).
      • VanderZaag A.C.
      • MacDonald J.D.
      • Evans L.
      • Verge X.P.C.
      • Desjardins R.L.
      Towards an inventory of methane emissions from manure management that is responsive to changes on Canadian farms.
      reviewed modeling approaches and recommended an expansion of the IPCC model to better reflect the effects of specific farm management practices by developing a matrix of CH4 conversion factors that account for key factors known to affect CH4 emissions (temperature, retention time, and inoculum).
      Nonlinear empirical models better describe the emission processes over a wide range of conditions.
      • Sommer S.G.
      • Peterson S.O.
      Algorithms for calculating methane and nitrous oxide emissions from manure management.
      developed a model that predicts CH4 emission rate from slurry or liquid manure using an Arrhenius relationship, describing the effects of temperature and degradable and nondegradable volatile solids contents. This provides a suitable model for use in dynamic simulation of manure systems where daily emission rates are predicted based upon the manure and environmental conditions of the day (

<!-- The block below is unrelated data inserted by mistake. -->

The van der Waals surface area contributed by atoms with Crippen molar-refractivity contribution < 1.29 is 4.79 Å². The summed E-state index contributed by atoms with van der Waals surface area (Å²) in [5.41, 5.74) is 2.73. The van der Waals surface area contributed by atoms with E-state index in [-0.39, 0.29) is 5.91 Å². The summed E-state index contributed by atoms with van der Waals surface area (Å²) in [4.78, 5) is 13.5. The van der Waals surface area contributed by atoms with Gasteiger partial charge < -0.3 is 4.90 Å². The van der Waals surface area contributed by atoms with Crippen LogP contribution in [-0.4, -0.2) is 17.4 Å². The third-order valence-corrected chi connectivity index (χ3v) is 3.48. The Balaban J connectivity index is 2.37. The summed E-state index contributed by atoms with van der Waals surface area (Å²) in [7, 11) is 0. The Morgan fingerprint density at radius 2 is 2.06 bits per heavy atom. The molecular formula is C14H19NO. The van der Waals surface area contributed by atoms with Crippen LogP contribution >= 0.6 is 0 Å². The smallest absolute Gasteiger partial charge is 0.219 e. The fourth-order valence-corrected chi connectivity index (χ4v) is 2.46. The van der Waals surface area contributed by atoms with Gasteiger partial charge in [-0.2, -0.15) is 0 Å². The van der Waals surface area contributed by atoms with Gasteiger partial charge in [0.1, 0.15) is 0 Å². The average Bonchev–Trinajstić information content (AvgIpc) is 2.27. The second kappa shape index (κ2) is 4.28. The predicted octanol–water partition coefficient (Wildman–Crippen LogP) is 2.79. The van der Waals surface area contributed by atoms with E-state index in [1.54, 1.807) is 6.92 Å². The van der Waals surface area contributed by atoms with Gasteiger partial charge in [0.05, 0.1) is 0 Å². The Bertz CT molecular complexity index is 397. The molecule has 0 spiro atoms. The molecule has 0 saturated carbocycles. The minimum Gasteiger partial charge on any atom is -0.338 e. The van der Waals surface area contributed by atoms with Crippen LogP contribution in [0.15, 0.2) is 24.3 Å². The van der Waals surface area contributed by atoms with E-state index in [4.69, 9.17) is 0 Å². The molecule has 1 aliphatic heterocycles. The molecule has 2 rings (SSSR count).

• Chianese D.S.
      • Rotz C.A.
      • Richard T.L.
      Simulation of methane emissions from dairy farms to assess greenhouse gas reduction strategies.
      ).
      Process-level dynamic simulations are also used to represent manure storage and treatment systems. The model by
      • Li C.
      • Salas W.
      • Zhang R.
      • Krauter C.
      • Rotz A.
      • Mitloehner F.
      Manure-DNDC: A biogeochemical process model for quantifying greenhouse gas and ammonia emissions from livestock manure systems.
      is used to represent compost, lagoon, and anaerobic digestion facilities on dairy farms. The manure undergoes a series of reactions of decomposition, hydrolysis, volatilization, nitrification, denitrification, and fermentation to predict nutrient transformations and gaseous emissions. Environmental factors based upon the technical specification of the facility are used to drive these biogeochemical reactions.